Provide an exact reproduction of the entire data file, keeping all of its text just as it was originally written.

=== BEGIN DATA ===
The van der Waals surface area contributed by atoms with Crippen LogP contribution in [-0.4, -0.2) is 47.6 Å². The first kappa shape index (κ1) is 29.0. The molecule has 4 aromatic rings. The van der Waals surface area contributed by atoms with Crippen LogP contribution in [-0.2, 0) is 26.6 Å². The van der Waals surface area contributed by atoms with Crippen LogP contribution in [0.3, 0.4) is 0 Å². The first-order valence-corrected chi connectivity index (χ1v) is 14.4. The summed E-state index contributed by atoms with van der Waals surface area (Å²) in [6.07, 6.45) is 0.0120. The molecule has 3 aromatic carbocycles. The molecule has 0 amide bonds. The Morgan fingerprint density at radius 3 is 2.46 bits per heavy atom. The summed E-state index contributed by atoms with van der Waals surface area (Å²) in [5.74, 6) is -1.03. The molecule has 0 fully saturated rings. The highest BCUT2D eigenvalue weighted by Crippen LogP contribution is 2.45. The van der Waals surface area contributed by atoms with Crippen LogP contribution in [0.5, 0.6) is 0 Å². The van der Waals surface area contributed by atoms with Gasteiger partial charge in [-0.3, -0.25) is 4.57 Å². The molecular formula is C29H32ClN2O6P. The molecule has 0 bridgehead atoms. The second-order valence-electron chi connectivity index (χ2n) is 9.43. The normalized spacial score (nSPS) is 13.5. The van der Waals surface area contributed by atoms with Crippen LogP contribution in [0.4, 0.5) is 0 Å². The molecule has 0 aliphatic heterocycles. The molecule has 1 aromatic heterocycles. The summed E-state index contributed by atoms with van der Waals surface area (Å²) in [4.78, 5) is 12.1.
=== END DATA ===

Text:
The van der Waals surface area contributed by atoms with Crippen LogP contribution in [-0.4, -0.2) is 47.6 Å². The first kappa shape index (κ1) is 29.0. The molecule has 4 aromatic rings. The van der Waals surface area contributed by atoms with Crippen LogP contribution in [-0.2, 0) is 26.6 Å². The van der Waals surface area contributed by atoms with Crippen LogP contribution in [0.3, 0.4) is 0 Å². The first-order valence-corrected chi connectivity index (χ1v) is 14.4. The summed E-state index contributed by atoms with van der Waals surface area (Å²) in [6.07, 6.45) is 0.0120. The molecule has 3 aromatic carbocycles. The molecule has 0 amide bonds. The Morgan fingerprint density at radius 3 is 2.46 bits per heavy atom. The summed E-state index contributed by atoms with van der Waals surface area (Å²) in [5.74, 6) is -1.03. The molecule has 0 fully saturated rings. The highest BCUT2D eigenvalue weighted by Crippen LogP contribution is 2.45. The van der Waals surface area contributed by atoms with Crippen LogP contribution in [0.5, 0.6) is 0 Å². The van der Waals surface area contributed by atoms with Gasteiger partial charge in [-0.3, -0.25) is 4.57 Å². The molecular formula is C29H32ClN2O6P. The molecule has 0 bridgehead atoms. The second-order valence-electron chi connectivity index (χ2n) is 9.43. The normalized spacial score (nSPS) is 13.5. The van der Waals surface area contributed by atoms with Crippen LogP contribution in [0.4, 0.5) is 0 Å². The molecule has 0 aliphatic heterocycles. The molecule has 1 aromatic heterocycles. The summed E-state index contributed by atoms with van der Waals surface area (Å²) in [4.78, 5) is 12.1.